Georges Simenon (1903-1989) began work as a reporter for a local newspaper at the age of sixteen, and at nineteen he moved to Paris to embark on a career as a novelist. He went on to write seventy-five Maigret novels and twenty-eight Maigret short stories.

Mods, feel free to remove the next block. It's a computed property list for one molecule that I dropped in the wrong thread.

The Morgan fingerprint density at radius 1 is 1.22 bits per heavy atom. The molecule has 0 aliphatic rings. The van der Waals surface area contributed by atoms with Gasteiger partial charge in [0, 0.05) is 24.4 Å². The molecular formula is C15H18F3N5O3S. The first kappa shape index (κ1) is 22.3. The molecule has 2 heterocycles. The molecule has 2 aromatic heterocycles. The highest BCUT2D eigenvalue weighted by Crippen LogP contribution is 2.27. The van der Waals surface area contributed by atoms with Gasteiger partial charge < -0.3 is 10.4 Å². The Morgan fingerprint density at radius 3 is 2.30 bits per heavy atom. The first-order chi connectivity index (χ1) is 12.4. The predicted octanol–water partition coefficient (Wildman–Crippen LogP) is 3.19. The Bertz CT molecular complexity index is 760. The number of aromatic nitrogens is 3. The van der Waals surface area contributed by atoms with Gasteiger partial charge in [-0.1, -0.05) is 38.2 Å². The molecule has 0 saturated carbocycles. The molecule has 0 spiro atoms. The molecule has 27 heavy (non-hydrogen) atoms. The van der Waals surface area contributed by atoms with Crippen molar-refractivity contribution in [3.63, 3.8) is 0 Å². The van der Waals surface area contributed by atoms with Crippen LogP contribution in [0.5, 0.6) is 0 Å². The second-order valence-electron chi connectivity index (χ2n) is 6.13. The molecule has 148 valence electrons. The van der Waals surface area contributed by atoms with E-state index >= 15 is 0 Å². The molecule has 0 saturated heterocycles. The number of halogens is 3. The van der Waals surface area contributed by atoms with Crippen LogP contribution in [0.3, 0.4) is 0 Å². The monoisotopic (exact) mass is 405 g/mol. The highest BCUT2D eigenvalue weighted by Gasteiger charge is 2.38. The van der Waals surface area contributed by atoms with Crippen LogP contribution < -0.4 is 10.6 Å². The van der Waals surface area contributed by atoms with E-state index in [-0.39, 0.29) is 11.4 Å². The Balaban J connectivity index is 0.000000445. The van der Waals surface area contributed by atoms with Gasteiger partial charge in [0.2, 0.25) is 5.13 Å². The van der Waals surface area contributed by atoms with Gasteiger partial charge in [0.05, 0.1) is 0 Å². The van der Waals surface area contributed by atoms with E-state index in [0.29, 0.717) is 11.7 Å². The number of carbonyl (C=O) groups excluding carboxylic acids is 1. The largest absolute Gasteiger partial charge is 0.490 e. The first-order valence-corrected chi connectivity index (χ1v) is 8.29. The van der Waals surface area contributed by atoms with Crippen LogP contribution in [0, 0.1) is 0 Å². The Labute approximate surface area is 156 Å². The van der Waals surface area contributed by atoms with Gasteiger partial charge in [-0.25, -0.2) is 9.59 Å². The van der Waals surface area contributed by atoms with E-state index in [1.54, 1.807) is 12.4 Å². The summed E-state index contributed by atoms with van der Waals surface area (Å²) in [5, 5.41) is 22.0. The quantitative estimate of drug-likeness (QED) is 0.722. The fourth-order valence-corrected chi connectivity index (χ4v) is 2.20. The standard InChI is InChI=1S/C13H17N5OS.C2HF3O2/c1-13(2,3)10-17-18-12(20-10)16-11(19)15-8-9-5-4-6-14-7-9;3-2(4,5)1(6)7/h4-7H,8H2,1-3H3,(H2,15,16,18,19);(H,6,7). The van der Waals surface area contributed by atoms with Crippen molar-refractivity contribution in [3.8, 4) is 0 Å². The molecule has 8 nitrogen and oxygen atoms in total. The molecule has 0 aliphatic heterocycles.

Anthea Bell was born in Suffolk, was educated at Somerville College, Oxford, and works as a translator, primarily from German and French. Her translations include works of non-fiction, literary and popular fiction, and books for young people including classic German works by the Brothers Grimm, Clemens Brentano, Wilhelm Hauff and Christian Morgenstern. She has been the recipient of a number of translation prizes and awards including the 1987 Schlegel-Tieck Award for Hans Berman's The Stone and the Flute, the Marsh Award for Children's Literature in Translation for Christine Nï¿½stlinger's A Dog's Life, the 2002 Helen and Kurt Wolff Translator's Prize for her translation of W.G. Sebald's novel Austerlitz, and the Oxford Weidenfeld Translation Prize in 2009 for How the Soldier Repairs the Gramophone.